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Putin aide’s son named head of Russia’s top social network

 

Bloomberg

The son of Russian President Vladimir Putin’s top domestic policy adviser was appointed the head of the country’s biggest social network after Gazprom PJSC-linked companies bought a controlling interest in it.
Vladimir Kirienko, 38, who was previously a first vice-president at state-owned Rostelecom, has been named chief executive officer at VK, the company said in a statement.
He replaces Boris Dobrodeev, who announced his resignation. Dobrodeyev’s father is a top executive with state television.
Kirienko’s father, Sergei, is first deputy chief of staff of the Presidential Administration and responsible for domestic policy. He is sanctioned by the US and European Union over the poisoning and jailing of opposition leader Alexey Navalny.
The management shift comes after two Gazprom-affiliated companies bought control of a company that holds 57% of voting shares at VK, the group formerly known as Mail.ru.
VK has lost about a third of its value since the first stake was sold in November.
“We are confident that his experience, enthusiasm and level of energy will ensure
that VK will strengthen its leadership among the Russian ecosystems,” VK co-founder and Chairman Dmitry Grishin said in the statement.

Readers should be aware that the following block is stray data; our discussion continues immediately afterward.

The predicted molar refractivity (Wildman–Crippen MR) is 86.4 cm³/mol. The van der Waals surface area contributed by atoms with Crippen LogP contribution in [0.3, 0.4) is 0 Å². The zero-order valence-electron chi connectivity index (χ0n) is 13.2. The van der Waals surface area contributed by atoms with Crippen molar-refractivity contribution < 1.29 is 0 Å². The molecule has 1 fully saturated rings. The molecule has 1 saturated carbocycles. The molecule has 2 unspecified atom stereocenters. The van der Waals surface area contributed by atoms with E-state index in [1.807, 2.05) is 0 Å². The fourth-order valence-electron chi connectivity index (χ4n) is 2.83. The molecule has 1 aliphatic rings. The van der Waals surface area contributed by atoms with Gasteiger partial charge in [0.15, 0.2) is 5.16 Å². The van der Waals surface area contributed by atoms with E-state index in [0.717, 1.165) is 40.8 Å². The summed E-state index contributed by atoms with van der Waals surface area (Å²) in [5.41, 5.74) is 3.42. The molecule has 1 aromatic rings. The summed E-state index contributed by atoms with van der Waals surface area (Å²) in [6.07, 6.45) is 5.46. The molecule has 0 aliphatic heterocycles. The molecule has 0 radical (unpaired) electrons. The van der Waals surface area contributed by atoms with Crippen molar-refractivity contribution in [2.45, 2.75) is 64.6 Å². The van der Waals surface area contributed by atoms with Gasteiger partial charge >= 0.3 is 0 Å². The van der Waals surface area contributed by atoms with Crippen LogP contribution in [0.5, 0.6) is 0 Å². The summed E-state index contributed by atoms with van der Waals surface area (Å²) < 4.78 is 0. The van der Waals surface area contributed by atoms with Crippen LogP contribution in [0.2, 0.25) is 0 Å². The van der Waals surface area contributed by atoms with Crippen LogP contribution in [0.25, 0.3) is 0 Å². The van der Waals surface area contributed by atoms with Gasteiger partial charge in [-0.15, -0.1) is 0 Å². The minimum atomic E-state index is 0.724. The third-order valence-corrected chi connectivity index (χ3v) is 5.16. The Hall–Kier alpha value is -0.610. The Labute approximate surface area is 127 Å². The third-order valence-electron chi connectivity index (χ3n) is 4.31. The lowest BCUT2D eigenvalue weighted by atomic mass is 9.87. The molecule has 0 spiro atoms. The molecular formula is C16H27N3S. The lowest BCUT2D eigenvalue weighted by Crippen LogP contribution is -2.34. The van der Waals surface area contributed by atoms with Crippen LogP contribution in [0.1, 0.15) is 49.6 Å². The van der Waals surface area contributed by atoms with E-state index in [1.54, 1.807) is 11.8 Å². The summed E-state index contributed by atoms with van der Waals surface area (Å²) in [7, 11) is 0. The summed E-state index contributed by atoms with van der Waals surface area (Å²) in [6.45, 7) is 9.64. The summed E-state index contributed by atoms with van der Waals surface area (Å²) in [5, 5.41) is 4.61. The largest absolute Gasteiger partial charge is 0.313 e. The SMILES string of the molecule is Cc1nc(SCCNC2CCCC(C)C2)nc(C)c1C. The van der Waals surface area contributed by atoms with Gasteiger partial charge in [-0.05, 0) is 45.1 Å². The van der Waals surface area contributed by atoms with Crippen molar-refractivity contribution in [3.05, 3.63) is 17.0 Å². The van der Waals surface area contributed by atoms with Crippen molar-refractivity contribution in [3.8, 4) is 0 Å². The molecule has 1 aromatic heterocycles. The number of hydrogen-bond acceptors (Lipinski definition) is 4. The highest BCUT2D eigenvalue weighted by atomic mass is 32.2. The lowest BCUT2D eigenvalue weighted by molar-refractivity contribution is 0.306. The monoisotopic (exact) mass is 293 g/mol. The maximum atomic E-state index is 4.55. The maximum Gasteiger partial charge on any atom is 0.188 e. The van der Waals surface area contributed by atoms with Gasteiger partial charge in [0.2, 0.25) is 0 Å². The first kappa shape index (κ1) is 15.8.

Russia has been increasing pressure on foreign technology companies amid a broader crackdown on anti-Kremlin opposition this year. Companies including Meta Platforms Inc, the parent company of Facebook and Instagram, and Alphabet Inc are facing the prospect of bigger fines if they refuse to delete content the government deems illegal.
Apple Inc and Alphabet’s Google agreed to remove an app, called Smart Voting, designed to help protesters vote out ruling party politicians, after authorities accused them of meddling in parliamentary elections.
This year, Twitter Inc was hit with measures that made it slow to load for failing
to delete content, while internet watchdog Roskomnadzor blocked access to several
virtual private network providers for allowing access to “prohibited” information and resources.
An insurance group part-owned by Gazprom PJSC and Yury Kovalchuk, a sanctioned ally of Putin, bought a 45% stake in a company that controls the majority of voting shares in VK this month. Gazprombank, which is affiliated with the state-owned gas export monopoly, in November bought a 36% stake in the firm, MF Technologies.
Gazprombank subsidiary Gazprom Media said its parent would transfer a 45% stake in VK to it.
Gazprom Media has long been part of the Kremlin’s strategy to control the media, though the company says it’s independent. In 2000, at the start of Putin’s first term, it took over NTV, then the country’s largest private television station. The move drew criticism from international media and local journalists that the president was using the state’s power to stifle free speech.

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